When five out of ten of Amazon’s bestselling books are colouring books, one has to wonder just what exactly it is about the adult colouring faze that has swept not just the nation but the world. Forget writing your great novel, think about designing an adult colouring book, that’s where the money is, you might think.
There is split opinion as to whether or not the rise of colouring books for those above the age of eight is just a faze, or whether it’s actually something good, or in some cases, bad for us. An article in the Telegraph recently called adult colouring books a childish fad that is actually serving to regress our educational and developmental progression. The writer in not so many words said that adults favouring books, movies and other activities designed for children is proof that modern culture is abandoning the idea of adulthood, resigning themselves to the fact that becoming an adult is hard work, discouraging and unromantic.
This is perhaps true in one way or another, but simply enjoying animated movies or reading books in the young adult category does not necessarily mean that one is avoiding becoming an adult, it simply means that we no longer see categories as boundaries. Blurring those boundaries, surely means that modern culture has become more open, more flexible, and more willing to accept things at face value rather than reading between the lines.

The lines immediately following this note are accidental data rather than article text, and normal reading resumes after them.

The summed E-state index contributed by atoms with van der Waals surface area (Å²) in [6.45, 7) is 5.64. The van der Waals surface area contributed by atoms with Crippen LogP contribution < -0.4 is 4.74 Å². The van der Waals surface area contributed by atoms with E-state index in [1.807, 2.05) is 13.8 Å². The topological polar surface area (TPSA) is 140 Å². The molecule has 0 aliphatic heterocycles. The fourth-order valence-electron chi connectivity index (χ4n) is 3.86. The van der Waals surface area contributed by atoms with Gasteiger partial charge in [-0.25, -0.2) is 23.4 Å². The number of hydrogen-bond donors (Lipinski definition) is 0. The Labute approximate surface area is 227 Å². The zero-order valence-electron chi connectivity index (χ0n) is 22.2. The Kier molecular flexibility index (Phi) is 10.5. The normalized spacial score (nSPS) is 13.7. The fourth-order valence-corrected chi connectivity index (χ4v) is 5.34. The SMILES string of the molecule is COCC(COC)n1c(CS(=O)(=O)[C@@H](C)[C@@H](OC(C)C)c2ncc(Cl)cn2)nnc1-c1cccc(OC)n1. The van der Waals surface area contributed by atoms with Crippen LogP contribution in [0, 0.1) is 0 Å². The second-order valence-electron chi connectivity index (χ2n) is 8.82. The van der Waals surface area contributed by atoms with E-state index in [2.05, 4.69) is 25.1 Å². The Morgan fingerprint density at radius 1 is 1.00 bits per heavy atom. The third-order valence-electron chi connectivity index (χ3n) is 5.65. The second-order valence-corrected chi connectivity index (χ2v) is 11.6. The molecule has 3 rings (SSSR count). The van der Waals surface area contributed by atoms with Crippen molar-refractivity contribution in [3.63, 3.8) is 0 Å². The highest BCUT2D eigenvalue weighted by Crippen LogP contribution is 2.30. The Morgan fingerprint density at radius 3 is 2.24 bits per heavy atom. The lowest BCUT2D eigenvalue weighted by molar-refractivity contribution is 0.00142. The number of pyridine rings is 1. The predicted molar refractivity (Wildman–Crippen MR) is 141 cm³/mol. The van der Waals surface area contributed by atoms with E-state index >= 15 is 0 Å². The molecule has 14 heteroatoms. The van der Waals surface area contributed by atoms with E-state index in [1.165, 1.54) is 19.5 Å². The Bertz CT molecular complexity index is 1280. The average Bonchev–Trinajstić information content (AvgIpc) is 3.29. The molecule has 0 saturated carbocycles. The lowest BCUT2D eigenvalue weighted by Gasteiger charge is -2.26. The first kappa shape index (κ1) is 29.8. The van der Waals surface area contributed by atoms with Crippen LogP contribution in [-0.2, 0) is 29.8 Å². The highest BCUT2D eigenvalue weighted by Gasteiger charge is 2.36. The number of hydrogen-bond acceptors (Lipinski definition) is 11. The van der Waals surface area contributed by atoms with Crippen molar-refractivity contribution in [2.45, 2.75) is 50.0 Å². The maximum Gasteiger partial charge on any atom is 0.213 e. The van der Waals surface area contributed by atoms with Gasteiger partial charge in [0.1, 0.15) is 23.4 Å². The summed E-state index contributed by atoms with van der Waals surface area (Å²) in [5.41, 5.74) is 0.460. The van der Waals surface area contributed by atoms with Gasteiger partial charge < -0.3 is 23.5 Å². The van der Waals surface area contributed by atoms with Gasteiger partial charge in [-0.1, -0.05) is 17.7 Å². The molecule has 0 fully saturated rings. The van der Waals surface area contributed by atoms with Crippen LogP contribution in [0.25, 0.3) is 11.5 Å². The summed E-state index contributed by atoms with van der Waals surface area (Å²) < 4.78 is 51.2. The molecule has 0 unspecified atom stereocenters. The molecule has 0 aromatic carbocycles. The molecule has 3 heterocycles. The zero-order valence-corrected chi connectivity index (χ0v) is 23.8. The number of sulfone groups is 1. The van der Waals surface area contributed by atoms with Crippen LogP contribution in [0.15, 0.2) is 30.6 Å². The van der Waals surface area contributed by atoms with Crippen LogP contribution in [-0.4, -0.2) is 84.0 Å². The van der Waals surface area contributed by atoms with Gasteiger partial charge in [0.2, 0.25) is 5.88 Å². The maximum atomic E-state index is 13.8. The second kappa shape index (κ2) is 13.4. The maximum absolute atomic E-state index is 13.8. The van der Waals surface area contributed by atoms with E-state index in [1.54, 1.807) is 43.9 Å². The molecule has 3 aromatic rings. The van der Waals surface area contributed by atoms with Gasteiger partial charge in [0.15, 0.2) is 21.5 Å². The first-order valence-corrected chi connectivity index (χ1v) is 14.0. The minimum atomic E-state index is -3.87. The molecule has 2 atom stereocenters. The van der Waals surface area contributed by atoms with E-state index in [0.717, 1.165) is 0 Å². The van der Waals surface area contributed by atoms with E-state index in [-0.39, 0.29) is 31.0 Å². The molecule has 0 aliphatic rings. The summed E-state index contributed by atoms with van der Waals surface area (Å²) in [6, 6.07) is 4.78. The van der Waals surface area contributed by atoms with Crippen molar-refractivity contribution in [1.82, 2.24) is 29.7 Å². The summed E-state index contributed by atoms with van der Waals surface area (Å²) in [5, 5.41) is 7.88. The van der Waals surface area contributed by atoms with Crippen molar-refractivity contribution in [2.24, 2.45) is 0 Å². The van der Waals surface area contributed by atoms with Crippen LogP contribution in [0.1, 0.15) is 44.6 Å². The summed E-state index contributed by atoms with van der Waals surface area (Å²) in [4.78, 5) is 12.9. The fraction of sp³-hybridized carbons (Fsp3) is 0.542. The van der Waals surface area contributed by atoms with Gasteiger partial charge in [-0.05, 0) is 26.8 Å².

There is another argument that adult colouring books are none of the above. Not a fad, not proof of our resistance, or evidence of our flexibility, but actually a tool for therapy and meditation. When one of my friends recently lost somebody close to him, he was given a colouring book as something to focus on when he needed a distraction, some quiet time or soothing. It seems to be a common idea, as the National Post recently published an article about a mother who lost her 10 week old son and found her solace in a colouring book.
Psychologists believe that colouring books can work just as well as other stress relieving techniques such as yoga and meditation, and according to Craig Sawchuk from the Mayo Clinic when he spoke to the National Post, colouring can help to slow down the heart rate and respiration, ultimately calming somebody down, as well as relax your muscles and stimulate the brain. This essentially is a grounding technique, which can be used for anybody going through any kind of mental discomfort to focus on the object at hand, and take a break from whatever else is going on in your life. It doesn’t have to be all about stress relief, grief or healing from trauma, because everybody needs a little time out every once in a while, so why not do it while colouring?!